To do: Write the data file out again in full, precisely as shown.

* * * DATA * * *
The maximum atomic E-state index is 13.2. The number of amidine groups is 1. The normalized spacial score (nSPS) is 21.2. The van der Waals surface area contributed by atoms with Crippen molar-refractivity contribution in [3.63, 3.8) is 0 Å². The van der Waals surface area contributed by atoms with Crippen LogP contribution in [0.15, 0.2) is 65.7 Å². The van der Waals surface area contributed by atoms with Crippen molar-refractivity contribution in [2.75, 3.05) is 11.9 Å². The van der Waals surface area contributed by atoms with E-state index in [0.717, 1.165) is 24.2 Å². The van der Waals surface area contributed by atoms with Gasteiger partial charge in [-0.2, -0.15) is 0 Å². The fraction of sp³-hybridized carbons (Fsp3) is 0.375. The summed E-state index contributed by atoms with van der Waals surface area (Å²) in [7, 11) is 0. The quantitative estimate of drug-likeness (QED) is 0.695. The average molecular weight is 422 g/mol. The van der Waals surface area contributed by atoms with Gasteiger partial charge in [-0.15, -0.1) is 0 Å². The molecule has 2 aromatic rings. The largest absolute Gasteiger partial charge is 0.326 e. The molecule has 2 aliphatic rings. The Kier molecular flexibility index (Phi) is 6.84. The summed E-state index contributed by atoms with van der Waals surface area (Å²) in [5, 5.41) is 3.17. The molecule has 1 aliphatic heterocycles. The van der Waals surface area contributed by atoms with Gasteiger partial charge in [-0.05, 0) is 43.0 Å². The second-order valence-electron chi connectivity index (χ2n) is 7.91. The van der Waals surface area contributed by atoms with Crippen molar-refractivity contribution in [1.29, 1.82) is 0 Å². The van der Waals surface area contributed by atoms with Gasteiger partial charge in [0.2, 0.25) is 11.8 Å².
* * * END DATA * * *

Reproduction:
The maximum atomic E-state index is 13.2. The number of amidine groups is 1. The normalized spacial score (nSPS) is 21.2. The van der Waals surface area contributed by atoms with Crippen molar-refractivity contribution in [3.63, 3.8) is 0 Å². The van der Waals surface area contributed by atoms with Crippen LogP contribution in [0.15, 0.2) is 65.7 Å². The van der Waals surface area contributed by atoms with Crippen molar-refractivity contribution in [2.75, 3.05) is 11.9 Å². The van der Waals surface area contributed by atoms with E-state index in [0.717, 1.165) is 24.2 Å². The van der Waals surface area contributed by atoms with Gasteiger partial charge in [-0.2, -0.15) is 0 Å². The fraction of sp³-hybridized carbons (Fsp3) is 0.375. The summed E-state index contributed by atoms with van der Waals surface area (Å²) in [7, 11) is 0. The quantitative estimate of drug-likeness (QED) is 0.695. The average molecular weight is 422 g/mol. The van der Waals surface area contributed by atoms with Gasteiger partial charge in [-0.15, -0.1) is 0 Å². The molecule has 2 aromatic rings. The largest absolute Gasteiger partial charge is 0.326 e. The molecule has 2 aliphatic rings. The Kier molecular flexibility index (Phi) is 6.84. The summed E-state index contributed by atoms with van der Waals surface area (Å²) in [5, 5.41) is 3.17. The molecule has 1 aliphatic heterocycles. The van der Waals surface area contributed by atoms with Gasteiger partial charge in [-0.05, 0) is 43.0 Å². The second-order valence-electron chi connectivity index (χ2n) is 7.91. The van der Waals surface area contributed by atoms with Crippen molar-refractivity contribution in [1.29, 1.82) is 0 Å². The van der Waals surface area contributed by atoms with Gasteiger partial charge in [0.2, 0.25) is 11.8 Å².